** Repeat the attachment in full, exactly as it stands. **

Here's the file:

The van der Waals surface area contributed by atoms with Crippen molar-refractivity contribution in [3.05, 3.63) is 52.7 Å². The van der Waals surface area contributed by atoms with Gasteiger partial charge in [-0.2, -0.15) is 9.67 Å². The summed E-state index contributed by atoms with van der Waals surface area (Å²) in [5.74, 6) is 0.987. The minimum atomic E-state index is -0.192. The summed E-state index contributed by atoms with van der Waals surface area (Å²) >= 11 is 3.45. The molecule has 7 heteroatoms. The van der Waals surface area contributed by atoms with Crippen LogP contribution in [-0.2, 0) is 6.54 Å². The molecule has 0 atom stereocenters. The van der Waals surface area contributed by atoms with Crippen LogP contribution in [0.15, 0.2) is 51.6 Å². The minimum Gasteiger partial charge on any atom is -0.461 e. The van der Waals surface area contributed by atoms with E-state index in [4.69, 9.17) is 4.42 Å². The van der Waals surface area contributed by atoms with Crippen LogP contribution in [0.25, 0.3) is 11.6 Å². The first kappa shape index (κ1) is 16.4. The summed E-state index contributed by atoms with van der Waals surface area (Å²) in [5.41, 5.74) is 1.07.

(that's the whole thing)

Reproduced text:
The van der Waals surface area contributed by atoms with Crippen molar-refractivity contribution in [3.05, 3.63) is 52.7 Å². The van der Waals surface area contributed by atoms with Gasteiger partial charge in [-0.2, -0.15) is 9.67 Å². The summed E-state index contributed by atoms with van der Waals surface area (Å²) in [5.74, 6) is 0.987. The minimum atomic E-state index is -0.192. The summed E-state index contributed by atoms with van der Waals surface area (Å²) >= 11 is 3.45. The molecule has 7 heteroatoms. The van der Waals surface area contributed by atoms with Crippen LogP contribution in [-0.2, 0) is 6.54 Å². The molecule has 0 atom stereocenters. The van der Waals surface area contributed by atoms with Crippen LogP contribution in [0.15, 0.2) is 51.6 Å². The minimum Gasteiger partial charge on any atom is -0.461 e. The van der Waals surface area contributed by atoms with E-state index in [4.69, 9.17) is 4.42 Å². The van der Waals surface area contributed by atoms with Crippen LogP contribution in [0.25, 0.3) is 11.6 Å². The first kappa shape index (κ1) is 16.4. The summed E-state index contributed by atoms with van der Waals surface area (Å²) in [5.41, 5.74) is 1.07.